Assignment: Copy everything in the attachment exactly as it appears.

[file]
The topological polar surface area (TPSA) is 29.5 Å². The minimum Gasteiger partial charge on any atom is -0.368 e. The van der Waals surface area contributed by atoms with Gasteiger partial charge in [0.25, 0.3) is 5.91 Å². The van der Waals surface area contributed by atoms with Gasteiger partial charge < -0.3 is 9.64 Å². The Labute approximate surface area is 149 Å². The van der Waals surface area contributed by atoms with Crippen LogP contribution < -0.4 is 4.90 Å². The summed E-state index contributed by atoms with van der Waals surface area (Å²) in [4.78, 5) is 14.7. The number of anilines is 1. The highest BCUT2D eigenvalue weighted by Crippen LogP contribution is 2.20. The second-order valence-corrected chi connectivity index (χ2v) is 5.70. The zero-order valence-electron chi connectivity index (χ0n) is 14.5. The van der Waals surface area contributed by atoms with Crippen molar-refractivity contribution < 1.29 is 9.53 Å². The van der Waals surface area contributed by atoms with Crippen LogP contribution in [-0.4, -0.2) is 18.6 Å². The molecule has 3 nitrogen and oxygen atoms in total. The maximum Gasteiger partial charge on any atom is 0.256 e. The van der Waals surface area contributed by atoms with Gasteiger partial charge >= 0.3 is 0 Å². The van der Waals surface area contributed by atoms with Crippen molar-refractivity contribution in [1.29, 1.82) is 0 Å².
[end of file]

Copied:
The topological polar surface area (TPSA) is 29.5 Å². The minimum Gasteiger partial charge on any atom is -0.368 e. The van der Waals surface area contributed by atoms with Gasteiger partial charge in [0.25, 0.3) is 5.91 Å². The van der Waals surface area contributed by atoms with Gasteiger partial charge < -0.3 is 9.64 Å². The Labute approximate surface area is 149 Å². The van der Waals surface area contributed by atoms with Crippen LogP contribution < -0.4 is 4.90 Å². The summed E-state index contributed by atoms with van der Waals surface area (Å²) in [4.78, 5) is 14.7. The number of anilines is 1. The highest BCUT2D eigenvalue weighted by Crippen LogP contribution is 2.20. The second-order valence-corrected chi connectivity index (χ2v) is 5.70. The zero-order valence-electron chi connectivity index (χ0n) is 14.5. The van der Waals surface area contributed by atoms with Crippen molar-refractivity contribution < 1.29 is 9.53 Å². The van der Waals surface area contributed by atoms with Crippen LogP contribution in [-0.4, -0.2) is 18.6 Å². The molecule has 3 nitrogen and oxygen atoms in total. The maximum Gasteiger partial charge on any atom is 0.256 e. The van der Waals surface area contributed by atoms with Gasteiger partial charge >= 0.3 is 0 Å². The van der Waals surface area contributed by atoms with Crippen molar-refractivity contribution in [1.29, 1.82) is 0 Å².